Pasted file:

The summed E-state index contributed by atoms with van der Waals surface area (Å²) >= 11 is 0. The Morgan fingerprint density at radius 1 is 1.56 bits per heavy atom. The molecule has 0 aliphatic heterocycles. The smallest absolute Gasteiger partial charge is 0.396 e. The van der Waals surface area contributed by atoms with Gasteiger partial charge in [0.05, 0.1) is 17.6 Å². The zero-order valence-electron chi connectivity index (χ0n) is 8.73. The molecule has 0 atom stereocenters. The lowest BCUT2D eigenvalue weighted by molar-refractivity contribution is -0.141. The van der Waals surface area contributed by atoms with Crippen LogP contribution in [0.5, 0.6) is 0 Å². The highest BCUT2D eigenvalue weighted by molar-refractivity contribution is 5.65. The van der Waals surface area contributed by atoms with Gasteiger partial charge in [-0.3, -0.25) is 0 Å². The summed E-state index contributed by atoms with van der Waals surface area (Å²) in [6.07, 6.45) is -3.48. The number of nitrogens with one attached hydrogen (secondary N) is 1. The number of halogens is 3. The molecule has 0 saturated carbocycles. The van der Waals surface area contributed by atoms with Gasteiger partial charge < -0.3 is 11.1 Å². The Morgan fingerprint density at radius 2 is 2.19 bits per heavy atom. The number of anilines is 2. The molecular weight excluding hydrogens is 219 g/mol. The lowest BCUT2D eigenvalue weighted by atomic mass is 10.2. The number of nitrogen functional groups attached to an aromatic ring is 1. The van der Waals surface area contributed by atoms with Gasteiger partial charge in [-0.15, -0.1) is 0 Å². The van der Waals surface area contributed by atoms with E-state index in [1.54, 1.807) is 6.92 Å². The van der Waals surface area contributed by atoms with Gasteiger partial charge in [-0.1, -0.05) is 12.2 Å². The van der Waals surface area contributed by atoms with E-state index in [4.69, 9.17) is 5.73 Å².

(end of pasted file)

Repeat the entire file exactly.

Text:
The summed E-state index contributed by atoms with van der Waals surface area (Å²) >= 11 is 0. The Morgan fingerprint density at radius 1 is 1.56 bits per heavy atom. The molecule has 0 aliphatic heterocycles. The smallest absolute Gasteiger partial charge is 0.396 e. The van der Waals surface area contributed by atoms with Gasteiger partial charge in [0.05, 0.1) is 17.6 Å². The zero-order valence-electron chi connectivity index (χ0n) is 8.73. The molecule has 0 atom stereocenters. The lowest BCUT2D eigenvalue weighted by molar-refractivity contribution is -0.141. The van der Waals surface area contributed by atoms with Crippen LogP contribution in [0.5, 0.6) is 0 Å². The highest BCUT2D eigenvalue weighted by molar-refractivity contribution is 5.65. The van der Waals surface area contributed by atoms with Gasteiger partial charge in [-0.3, -0.25) is 0 Å². The summed E-state index contributed by atoms with van der Waals surface area (Å²) in [6.07, 6.45) is -3.48. The number of nitrogens with one attached hydrogen (secondary N) is 1. The number of halogens is 3. The molecule has 0 saturated carbocycles. The van der Waals surface area contributed by atoms with Gasteiger partial charge < -0.3 is 11.1 Å². The Morgan fingerprint density at radius 2 is 2.19 bits per heavy atom. The number of anilines is 2. The molecular weight excluding hydrogens is 219 g/mol. The lowest BCUT2D eigenvalue weighted by atomic mass is 10.2. The number of nitrogen functional groups attached to an aromatic ring is 1. The van der Waals surface area contributed by atoms with Gasteiger partial charge in [-0.15, -0.1) is 0 Å². The van der Waals surface area contributed by atoms with E-state index in [1.54, 1.807) is 6.92 Å². The van der Waals surface area contributed by atoms with Gasteiger partial charge in [-0.1, -0.05) is 12.2 Å². The van der Waals surface area contributed by atoms with E-state index in [4.69, 9.17) is 5.73 Å².